“Why should I hire you? My math teacher who is retiring has had 95% pass rates for all his students on state exams for the last decade. And look at this stack of resumes – look at it! I have sixty other resumes right here – ” he patted the stack triumphantly ” – of other applicants who want this job. Why should I give it to you?!”

It was a fair question, but the arrogance and abrasiveness with which the question was asked made me certain I didn’t want to work under that principal. These interviews go both ways, buddy, and you just failed mine.

At another school’s booth, the principal started off her questioning by asking me, “What makes you want to teach at an IB school?”

At first I thought she said “Ivy school”, like an Ivy league school. Then my brain registered that she’d said “IB”, and I knew I’d heard that before, but – being new to the world of education and having gone to a normal public school myself – I wasn’t sure what that meant.

“Sorry, an ‘IB’ school?”

She rolled her eyes at me. “You really should do your homework, shouldn’t you?” Her scorn was evident on her face and was dripping from her tone. “You don’t know what an IB school is?!”

I calmly gathered myself and retorted, “The reason I’m here is to learn about your school. So why don’t you tell me about what makes an IB school unique.”

She huffed and answered my question, but neither of us could wait for the exchange to be over. Another principal who failed this two-way interview. 

Of the eight junior high schools in S***** Branch, there were only two I’d consider working at. And I wasn’t sure how well either of them liked me. Was the feeling mutual? Time would tell.

Two days later, on March 25th, I went to my third teaching career fair. It was for a public charter school system called H*****y, and (learning from my interaction with the scornful principal at S***** Branch) I decided to research H*****y beforehand. I just Googled the name of the public charter school system, and I was stunned and disappointed to read article after article about how, for the duration of 2016, this school system was under investigation for preferential treatment and discrimination. Apparently it was started by a group of Turkish PhD students, and there were repeated cases of preferential treatment shown particularly to Turkish teachers.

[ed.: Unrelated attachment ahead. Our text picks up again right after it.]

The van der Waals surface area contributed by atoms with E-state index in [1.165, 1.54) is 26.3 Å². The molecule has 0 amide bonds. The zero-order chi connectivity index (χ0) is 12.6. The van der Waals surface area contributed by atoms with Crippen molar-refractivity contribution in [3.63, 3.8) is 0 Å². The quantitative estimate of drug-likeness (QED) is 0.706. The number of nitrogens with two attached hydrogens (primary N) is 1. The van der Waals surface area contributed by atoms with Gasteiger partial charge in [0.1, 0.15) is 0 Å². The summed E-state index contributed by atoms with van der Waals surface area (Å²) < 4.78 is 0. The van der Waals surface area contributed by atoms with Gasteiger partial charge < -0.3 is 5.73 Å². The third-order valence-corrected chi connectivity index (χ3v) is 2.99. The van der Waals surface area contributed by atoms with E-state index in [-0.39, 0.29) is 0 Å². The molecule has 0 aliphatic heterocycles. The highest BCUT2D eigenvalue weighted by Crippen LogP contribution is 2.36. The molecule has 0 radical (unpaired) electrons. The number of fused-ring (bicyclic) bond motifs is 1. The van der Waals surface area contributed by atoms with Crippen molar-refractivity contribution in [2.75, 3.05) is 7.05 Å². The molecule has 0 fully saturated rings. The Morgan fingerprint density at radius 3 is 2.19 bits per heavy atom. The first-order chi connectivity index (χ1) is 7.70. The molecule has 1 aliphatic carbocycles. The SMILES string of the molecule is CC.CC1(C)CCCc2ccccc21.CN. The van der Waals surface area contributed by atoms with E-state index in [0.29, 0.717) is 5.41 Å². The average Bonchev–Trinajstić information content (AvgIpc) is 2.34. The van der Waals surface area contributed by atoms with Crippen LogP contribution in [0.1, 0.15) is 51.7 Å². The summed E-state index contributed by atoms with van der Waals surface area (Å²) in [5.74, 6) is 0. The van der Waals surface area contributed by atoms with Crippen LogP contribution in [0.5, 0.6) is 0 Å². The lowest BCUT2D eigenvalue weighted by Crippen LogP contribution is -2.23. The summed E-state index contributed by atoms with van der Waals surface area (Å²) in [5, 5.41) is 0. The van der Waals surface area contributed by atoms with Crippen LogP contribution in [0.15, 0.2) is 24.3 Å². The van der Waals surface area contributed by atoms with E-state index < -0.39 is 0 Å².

I decided to attend the career fair anyway, having still not heard back from any other schools and becoming more discouraged by the day. But I regretted the decision immediately upon entering the school cafeteria where the booths were set up. I was definitely in the ethnic minority, and every teacher and administrator I interviewed with was a Turkish male. Unlike W***er or even S***** Branch, none of these interviewers ever smiled, and their eyes were dull and dark, without any joy or sparkle. I felt honestly creeped out the entire time I was there. I’m not overly charismatic, but my spirit definitely felt oppressed there, like I was surrounded by spiritual darkness.

I went ahead and interviewed at all three junior highs; then got out of there – back into the sunlight and open sky. A mere three hours later, I got the first of what would be three phone calls: All three junior highs wanted me to come back for second-round interviews. And my spirit sank.

Authentically Aurora